If I could make one single recommendation to Comcast, it would be to engage the talented and useful efforts of Ouellette and Associates.  They provide the most outstanding customer service training in the world (I know, I’ve taken several of their courses, as well as several courses from other companies and O&A’s customer service training is to other companies what Graduate School is to Kindergarten.)  I think Comcast could solve many of the issues I ran into with this training.

It worries me what will happen to support now that Comcast has absorbed NBC.

And here is the final, critical point of all this.  Despite being happy with the actual product I received from Comcast for 15 months, given a choice in the future, I would not use their service again.  When asked why, I would simply point to this fiasco and ask, "how can I possibly trust that this wouldn’t happen again?"

ETA: I just received a call from Cassie* telling me that the issue has been resolved, the charges have been reversed and that she is sending a letter to me confirming that this has all been taken care of.

*Names have been changed but believe me when I tell you that I have the actual names and dates of every person I spoke to, and the outcomes of each conversation and phone call. I learned a long time ago that having this information is invaluable in these situations.

Presidents Day

We headed back home today.  We had such a great time visiting with strausmouse  and rmstraus –too short, really.  We left their house around 10:30 AM and we were in our door three hours later, which is just how it should be.  I’m so glad we decided to fly and not drive.  We would have lost another 12-14 hours.  The convenience of Reagan/National cannot be overlooked!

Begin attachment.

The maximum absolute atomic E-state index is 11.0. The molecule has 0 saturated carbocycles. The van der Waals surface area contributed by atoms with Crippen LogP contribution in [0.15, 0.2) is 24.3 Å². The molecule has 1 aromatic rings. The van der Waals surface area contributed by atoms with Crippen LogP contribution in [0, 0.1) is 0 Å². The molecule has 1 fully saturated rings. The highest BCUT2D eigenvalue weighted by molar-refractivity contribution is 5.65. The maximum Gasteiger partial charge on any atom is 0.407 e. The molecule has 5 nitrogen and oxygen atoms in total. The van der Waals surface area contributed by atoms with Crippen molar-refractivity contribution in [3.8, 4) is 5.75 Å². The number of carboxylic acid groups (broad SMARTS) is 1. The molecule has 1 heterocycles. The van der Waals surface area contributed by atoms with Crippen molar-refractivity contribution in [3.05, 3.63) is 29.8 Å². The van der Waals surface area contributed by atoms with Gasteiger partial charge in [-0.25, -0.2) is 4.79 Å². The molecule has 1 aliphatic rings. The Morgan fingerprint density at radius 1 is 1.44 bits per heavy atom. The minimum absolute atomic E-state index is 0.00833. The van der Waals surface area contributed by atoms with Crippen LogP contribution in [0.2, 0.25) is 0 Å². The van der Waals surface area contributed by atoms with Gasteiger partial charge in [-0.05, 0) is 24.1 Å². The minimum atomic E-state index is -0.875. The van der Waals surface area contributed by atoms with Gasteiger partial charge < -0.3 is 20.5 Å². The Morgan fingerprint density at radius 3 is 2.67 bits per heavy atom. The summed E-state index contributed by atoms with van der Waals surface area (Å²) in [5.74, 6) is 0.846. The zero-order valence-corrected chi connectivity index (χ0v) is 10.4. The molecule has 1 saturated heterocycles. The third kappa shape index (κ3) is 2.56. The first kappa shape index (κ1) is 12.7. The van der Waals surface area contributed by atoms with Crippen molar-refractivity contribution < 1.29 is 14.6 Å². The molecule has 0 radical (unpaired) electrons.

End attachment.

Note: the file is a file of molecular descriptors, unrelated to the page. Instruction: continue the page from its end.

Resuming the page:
After we got home, Kelly napped for a while and a little later in the afternoon, we headed to the grocery store to do our shopping for the week.  (It felt like a Sunday all day long.)  Kelly headed to the gym and when she got home, I started cooking dinner.   I made shrimp primavera, which marks the first time I’ve ever cooked shrimp.  I had to cut out some of the ingredients for Kelly (onion and garlic) but I added some mushrooms and it turned out pretty good.  Actually, I probably didn’t make enough, but we made due with what I made, plus some dessert.

A couple of bills in the mail, including the cable bill which appeared to be wrong.  I called and in fact, the bill was wrong (it didn’t reflect the recent payment).  I tried to get access to my account on-line, but needed PIN and was directed to call Comcast to get it.  So I called back.  I was told that the PIN would be sent to my Comcast email address–which I never use and which probably requires the PIN to access it.  I tried to point this out to the fellow, but he was boxed in by his script.  About the best he could do was mail it to me through the Postal Service.  Ah well, I don’t need it anymore…

Late in the evening, we caught up on Battlestar Galactica and Big Love.  Kelly headed off to bed and I read more of Adrift before heading to bed myself.  Heading to the gym first thing in the morning.